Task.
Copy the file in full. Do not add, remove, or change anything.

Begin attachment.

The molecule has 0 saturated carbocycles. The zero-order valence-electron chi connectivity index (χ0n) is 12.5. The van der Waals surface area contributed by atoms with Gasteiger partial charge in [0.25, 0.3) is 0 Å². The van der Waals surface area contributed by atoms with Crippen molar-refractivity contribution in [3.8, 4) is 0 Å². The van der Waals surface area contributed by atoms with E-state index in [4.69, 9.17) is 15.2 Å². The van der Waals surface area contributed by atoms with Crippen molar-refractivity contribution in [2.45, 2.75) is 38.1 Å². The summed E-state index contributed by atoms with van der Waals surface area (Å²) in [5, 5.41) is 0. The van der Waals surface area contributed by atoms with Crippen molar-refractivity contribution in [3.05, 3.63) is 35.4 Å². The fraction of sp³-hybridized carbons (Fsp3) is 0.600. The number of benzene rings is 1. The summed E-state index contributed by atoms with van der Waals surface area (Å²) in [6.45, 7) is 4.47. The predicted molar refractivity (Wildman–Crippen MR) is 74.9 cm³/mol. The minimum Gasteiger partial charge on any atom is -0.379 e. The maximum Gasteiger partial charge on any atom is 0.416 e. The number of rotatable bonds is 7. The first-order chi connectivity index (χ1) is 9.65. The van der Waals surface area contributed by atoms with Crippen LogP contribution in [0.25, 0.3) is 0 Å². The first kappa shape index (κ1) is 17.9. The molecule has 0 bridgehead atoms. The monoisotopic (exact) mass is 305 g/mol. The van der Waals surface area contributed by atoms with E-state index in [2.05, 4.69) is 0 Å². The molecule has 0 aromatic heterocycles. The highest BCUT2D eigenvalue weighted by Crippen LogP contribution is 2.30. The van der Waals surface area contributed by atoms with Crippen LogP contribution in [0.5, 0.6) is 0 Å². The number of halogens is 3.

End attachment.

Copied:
The molecule has 0 saturated carbocycles. The zero-order valence-electron chi connectivity index (χ0n) is 12.5. The van der Waals surface area contributed by atoms with Gasteiger partial charge in [0.25, 0.3) is 0 Å². The van der Waals surface area contributed by atoms with Crippen molar-refractivity contribution in [3.8, 4) is 0 Å². The van der Waals surface area contributed by atoms with E-state index in [4.69, 9.17) is 15.2 Å². The van der Waals surface area contributed by atoms with Crippen molar-refractivity contribution in [2.45, 2.75) is 38.1 Å². The summed E-state index contributed by atoms with van der Waals surface area (Å²) in [5, 5.41) is 0. The van der Waals surface area contributed by atoms with Crippen molar-refractivity contribution in [3.05, 3.63) is 35.4 Å². The fraction of sp³-hybridized carbons (Fsp3) is 0.600. The number of benzene rings is 1. The summed E-state index contributed by atoms with van der Waals surface area (Å²) in [6.45, 7) is 4.47. The predicted molar refractivity (Wildman–Crippen MR) is 74.9 cm³/mol. The minimum Gasteiger partial charge on any atom is -0.379 e. The maximum Gasteiger partial charge on any atom is 0.416 e. The number of rotatable bonds is 7. The first-order chi connectivity index (χ1) is 9.65. The van der Waals surface area contributed by atoms with Crippen LogP contribution in [0.25, 0.3) is 0 Å². The first kappa shape index (κ1) is 17.9. The molecule has 0 bridgehead atoms. The monoisotopic (exact) mass is 305 g/mol. The van der Waals surface area contributed by atoms with E-state index in [2.05, 4.69) is 0 Å². The molecule has 0 aromatic heterocycles. The highest BCUT2D eigenvalue weighted by Crippen LogP contribution is 2.30. The van der Waals surface area contributed by atoms with Crippen LogP contribution in [0.5, 0.6) is 0 Å². The number of halogens is 3.